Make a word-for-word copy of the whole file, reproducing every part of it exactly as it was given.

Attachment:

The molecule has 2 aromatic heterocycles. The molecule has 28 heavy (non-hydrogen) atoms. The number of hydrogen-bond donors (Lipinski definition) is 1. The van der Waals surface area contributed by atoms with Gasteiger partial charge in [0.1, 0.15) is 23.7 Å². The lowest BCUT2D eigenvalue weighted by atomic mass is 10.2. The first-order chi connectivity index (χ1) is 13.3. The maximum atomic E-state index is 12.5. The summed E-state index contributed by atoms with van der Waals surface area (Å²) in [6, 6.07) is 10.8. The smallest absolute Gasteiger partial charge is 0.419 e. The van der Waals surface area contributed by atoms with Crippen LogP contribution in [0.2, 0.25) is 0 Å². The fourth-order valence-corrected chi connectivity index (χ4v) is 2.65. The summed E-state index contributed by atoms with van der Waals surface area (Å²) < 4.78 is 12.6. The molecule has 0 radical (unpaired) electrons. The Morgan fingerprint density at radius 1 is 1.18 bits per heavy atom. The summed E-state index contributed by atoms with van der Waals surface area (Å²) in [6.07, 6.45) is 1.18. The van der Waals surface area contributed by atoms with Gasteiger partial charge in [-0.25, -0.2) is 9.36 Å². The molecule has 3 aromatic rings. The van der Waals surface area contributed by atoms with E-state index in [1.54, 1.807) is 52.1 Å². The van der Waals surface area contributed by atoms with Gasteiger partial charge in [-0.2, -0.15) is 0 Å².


The molecule has 2 aromatic heterocycles. The molecule has 28 heavy (non-hydrogen) atoms. The number of hydrogen-bond donors (Lipinski definition) is 1. The van der Waals surface area contributed by atoms with Gasteiger partial charge in [0.1, 0.15) is 23.7 Å². The lowest BCUT2D eigenvalue weighted by atomic mass is 10.2. The first-order chi connectivity index (χ1) is 13.3. The maximum atomic E-state index is 12.5. The summed E-state index contributed by atoms with van der Waals surface area (Å²) in [6, 6.07) is 10.8. The smallest absolute Gasteiger partial charge is 0.419 e. The van der Waals surface area contributed by atoms with Crippen LogP contribution in [0.2, 0.25) is 0 Å². The fourth-order valence-corrected chi connectivity index (χ4v) is 2.65. The summed E-state index contributed by atoms with van der Waals surface area (Å²) < 4.78 is 12.6. The molecule has 0 radical (unpaired) electrons. The Morgan fingerprint density at radius 1 is 1.18 bits per heavy atom. The summed E-state index contributed by atoms with van der Waals surface area (Å²) in [6.07, 6.45) is 1.18. The van der Waals surface area contributed by atoms with Gasteiger partial charge in [-0.25, -0.2) is 9.36 Å². The molecule has 3 aromatic rings. The van der Waals surface area contributed by atoms with E-state index in [1.54, 1.807) is 52.1 Å². The van der Waals surface area contributed by atoms with Gasteiger partial charge in [-0.2, -0.15) is 0 Å².